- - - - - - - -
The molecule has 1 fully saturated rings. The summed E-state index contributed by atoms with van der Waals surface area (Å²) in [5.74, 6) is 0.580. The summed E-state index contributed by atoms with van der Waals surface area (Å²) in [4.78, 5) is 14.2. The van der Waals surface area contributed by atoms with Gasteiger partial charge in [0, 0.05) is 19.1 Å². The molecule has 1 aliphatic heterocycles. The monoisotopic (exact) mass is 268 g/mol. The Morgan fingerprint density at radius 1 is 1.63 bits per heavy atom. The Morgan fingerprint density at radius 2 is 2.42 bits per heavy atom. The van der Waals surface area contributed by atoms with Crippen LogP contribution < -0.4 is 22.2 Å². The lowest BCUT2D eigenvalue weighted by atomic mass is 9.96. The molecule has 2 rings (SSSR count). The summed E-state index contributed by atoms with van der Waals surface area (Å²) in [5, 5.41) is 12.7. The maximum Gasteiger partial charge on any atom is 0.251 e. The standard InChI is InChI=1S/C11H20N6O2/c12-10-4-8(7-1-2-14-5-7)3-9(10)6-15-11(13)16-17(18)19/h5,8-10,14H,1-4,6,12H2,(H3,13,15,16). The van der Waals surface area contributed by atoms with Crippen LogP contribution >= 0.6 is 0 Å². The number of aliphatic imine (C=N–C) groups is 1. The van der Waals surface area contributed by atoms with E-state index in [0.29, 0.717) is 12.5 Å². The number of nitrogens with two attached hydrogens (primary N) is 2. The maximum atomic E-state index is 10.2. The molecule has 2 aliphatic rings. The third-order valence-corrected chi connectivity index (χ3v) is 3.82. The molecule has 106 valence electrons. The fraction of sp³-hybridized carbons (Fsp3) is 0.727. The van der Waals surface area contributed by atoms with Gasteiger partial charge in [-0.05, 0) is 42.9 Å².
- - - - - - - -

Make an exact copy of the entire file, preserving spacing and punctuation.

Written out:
The molecule has 1 fully saturated rings. The summed E-state index contributed by atoms with van der Waals surface area (Å²) in [5.74, 6) is 0.580. The summed E-state index contributed by atoms with van der Waals surface area (Å²) in [4.78, 5) is 14.2. The van der Waals surface area contributed by atoms with Gasteiger partial charge in [0, 0.05) is 19.1 Å². The molecule has 1 aliphatic heterocycles. The monoisotopic (exact) mass is 268 g/mol. The Morgan fingerprint density at radius 1 is 1.63 bits per heavy atom. The Morgan fingerprint density at radius 2 is 2.42 bits per heavy atom. The van der Waals surface area contributed by atoms with Crippen LogP contribution < -0.4 is 22.2 Å². The lowest BCUT2D eigenvalue weighted by atomic mass is 9.96. The molecule has 2 rings (SSSR count). The summed E-state index contributed by atoms with van der Waals surface area (Å²) in [5, 5.41) is 12.7. The maximum Gasteiger partial charge on any atom is 0.251 e. The standard InChI is InChI=1S/C11H20N6O2/c12-10-4-8(7-1-2-14-5-7)3-9(10)6-15-11(13)16-17(18)19/h5,8-10,14H,1-4,6,12H2,(H3,13,15,16). The van der Waals surface area contributed by atoms with Crippen LogP contribution >= 0.6 is 0 Å². The number of aliphatic imine (C=N–C) groups is 1. The van der Waals surface area contributed by atoms with E-state index in [0.29, 0.717) is 12.5 Å². The number of nitrogens with two attached hydrogens (primary N) is 2. The maximum atomic E-state index is 10.2. The molecule has 2 aliphatic rings. The third-order valence-corrected chi connectivity index (χ3v) is 3.82. The molecule has 106 valence electrons. The fraction of sp³-hybridized carbons (Fsp3) is 0.727. The van der Waals surface area contributed by atoms with Gasteiger partial charge in [-0.05, 0) is 42.9 Å².